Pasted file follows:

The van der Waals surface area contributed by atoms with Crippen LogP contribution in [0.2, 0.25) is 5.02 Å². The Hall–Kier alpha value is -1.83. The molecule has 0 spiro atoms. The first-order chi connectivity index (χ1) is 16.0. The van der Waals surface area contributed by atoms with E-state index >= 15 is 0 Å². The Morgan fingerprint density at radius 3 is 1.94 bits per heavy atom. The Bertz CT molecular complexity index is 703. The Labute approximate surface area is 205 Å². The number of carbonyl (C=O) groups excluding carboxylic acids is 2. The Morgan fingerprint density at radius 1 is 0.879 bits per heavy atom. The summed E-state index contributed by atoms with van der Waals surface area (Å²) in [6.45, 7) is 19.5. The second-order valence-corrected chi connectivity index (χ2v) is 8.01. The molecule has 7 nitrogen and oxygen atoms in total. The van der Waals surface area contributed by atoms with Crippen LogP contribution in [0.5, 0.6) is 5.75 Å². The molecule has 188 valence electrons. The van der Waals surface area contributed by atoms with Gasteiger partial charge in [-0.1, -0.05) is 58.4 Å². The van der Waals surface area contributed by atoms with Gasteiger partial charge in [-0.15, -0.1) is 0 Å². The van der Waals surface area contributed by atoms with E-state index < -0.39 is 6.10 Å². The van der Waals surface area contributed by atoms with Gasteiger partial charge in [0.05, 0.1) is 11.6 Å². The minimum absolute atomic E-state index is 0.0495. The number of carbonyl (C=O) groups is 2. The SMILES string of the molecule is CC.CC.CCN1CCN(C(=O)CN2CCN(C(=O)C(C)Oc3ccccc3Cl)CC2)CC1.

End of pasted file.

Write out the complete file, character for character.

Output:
The van der Waals surface area contributed by atoms with Crippen LogP contribution in [0.2, 0.25) is 5.02 Å². The Hall–Kier alpha value is -1.83. The molecule has 0 spiro atoms. The first-order chi connectivity index (χ1) is 16.0. The van der Waals surface area contributed by atoms with E-state index >= 15 is 0 Å². The Morgan fingerprint density at radius 3 is 1.94 bits per heavy atom. The Bertz CT molecular complexity index is 703. The Labute approximate surface area is 205 Å². The number of carbonyl (C=O) groups excluding carboxylic acids is 2. The Morgan fingerprint density at radius 1 is 0.879 bits per heavy atom. The summed E-state index contributed by atoms with van der Waals surface area (Å²) in [6.45, 7) is 19.5. The second-order valence-corrected chi connectivity index (χ2v) is 8.01. The molecule has 7 nitrogen and oxygen atoms in total. The van der Waals surface area contributed by atoms with Crippen LogP contribution in [0.5, 0.6) is 5.75 Å². The molecule has 188 valence electrons. The van der Waals surface area contributed by atoms with Gasteiger partial charge in [-0.1, -0.05) is 58.4 Å². The van der Waals surface area contributed by atoms with Gasteiger partial charge in [-0.15, -0.1) is 0 Å². The van der Waals surface area contributed by atoms with E-state index < -0.39 is 6.10 Å². The van der Waals surface area contributed by atoms with Gasteiger partial charge in [0.05, 0.1) is 11.6 Å². The minimum absolute atomic E-state index is 0.0495. The number of carbonyl (C=O) groups is 2. The SMILES string of the molecule is CC.CC.CCN1CCN(C(=O)CN2CCN(C(=O)C(C)Oc3ccccc3Cl)CC2)CC1.